Vaccinations have become a very hot button topic for people over the years. There are arguments for both sides, as autism has become more prevalent in society and has been linked to certain vaccinations. The other side is, of course, actually getting the disease that the vaccine is for, which could be deadly. It is hotly debated on both sides and has unfortunately also become a religious and political issue, which seems wrong on a lot of levels. Regardless of the facts, people will always have strong opinions and will be hard to be convinced otherwise, so the topic continues on.
The immunization rates for five-year-olds in Australia was 93 percent in 2016, according to the Australian Institute of Health and Welfare. That's short of the 95 percent rate recommended for herd immunity, which is the ideal rate of immunization to protect those who can't receive vaccinations for medical reasons.
This low rate of immunization has caused several states to adopt a "No Jab, No Play" policy, requiring that children be immunized before they can enroll in childcare or access government benefits.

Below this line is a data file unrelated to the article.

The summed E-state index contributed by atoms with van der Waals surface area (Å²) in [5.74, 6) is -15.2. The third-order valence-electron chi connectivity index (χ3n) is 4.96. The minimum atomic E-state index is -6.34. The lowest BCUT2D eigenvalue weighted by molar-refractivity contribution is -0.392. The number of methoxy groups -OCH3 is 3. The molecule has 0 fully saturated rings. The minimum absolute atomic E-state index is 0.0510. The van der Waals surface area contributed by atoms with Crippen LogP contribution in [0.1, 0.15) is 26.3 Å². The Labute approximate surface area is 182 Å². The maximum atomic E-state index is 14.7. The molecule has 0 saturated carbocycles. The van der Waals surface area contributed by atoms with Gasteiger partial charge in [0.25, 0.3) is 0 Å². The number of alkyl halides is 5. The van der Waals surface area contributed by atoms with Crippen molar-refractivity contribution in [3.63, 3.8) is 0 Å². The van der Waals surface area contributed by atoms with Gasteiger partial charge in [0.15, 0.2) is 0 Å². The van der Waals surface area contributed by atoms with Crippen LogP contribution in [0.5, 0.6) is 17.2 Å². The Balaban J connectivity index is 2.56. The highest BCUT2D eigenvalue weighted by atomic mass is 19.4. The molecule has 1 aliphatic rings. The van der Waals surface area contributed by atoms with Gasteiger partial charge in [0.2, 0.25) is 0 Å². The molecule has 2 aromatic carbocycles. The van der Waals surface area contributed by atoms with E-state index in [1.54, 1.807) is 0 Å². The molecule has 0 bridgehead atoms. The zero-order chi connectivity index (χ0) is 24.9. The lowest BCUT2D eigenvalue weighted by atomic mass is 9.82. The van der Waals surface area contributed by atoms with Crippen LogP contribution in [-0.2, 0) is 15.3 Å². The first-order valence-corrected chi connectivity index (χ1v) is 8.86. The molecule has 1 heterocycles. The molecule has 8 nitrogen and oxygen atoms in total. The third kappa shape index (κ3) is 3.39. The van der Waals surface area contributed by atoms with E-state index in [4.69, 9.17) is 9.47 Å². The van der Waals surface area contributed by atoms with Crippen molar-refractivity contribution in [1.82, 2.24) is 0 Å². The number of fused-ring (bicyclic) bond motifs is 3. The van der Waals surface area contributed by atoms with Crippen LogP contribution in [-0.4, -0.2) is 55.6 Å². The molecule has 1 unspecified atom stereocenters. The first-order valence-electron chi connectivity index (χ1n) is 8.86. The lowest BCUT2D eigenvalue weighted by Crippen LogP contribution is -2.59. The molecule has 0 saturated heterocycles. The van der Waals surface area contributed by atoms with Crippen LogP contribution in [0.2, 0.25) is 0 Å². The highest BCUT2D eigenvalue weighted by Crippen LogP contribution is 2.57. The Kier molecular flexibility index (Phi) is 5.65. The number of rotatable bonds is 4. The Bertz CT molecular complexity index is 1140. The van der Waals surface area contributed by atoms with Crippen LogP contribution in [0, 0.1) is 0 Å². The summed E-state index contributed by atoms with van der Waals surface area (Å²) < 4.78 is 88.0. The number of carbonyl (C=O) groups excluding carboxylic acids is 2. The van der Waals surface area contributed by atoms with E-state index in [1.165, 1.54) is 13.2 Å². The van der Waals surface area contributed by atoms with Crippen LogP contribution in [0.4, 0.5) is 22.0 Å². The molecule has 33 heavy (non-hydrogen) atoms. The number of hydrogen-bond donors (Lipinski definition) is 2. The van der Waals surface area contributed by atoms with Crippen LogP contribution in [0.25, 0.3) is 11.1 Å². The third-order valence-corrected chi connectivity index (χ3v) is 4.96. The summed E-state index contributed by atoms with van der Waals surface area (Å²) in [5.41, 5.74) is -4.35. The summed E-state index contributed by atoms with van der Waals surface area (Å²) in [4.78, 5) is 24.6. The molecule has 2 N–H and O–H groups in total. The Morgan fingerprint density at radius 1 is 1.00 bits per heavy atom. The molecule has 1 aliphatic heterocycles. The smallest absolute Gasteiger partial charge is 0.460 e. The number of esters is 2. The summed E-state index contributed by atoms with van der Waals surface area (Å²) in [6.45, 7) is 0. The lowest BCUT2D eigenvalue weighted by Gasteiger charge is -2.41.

One reason some parents are not immunizing their children is the now debunked claim that vaccinations cause autism. They don't. In fact, vaccinations save millions of lives around the globe every year, and were essential in wiping out terrible diseases, like polio.
Despite these facts, thousands of vaccine skeptics across Australia participated in protests late last month claiming that the policy "discriminates against families for making a free and legal decision."
One of these protests took place in Melbourne, and YouTuber Lewis Spears decided to attend to see if he could find a single doctor or medical professional among them. Guess how many he found.
That's a lot of misinformation, if you ask me.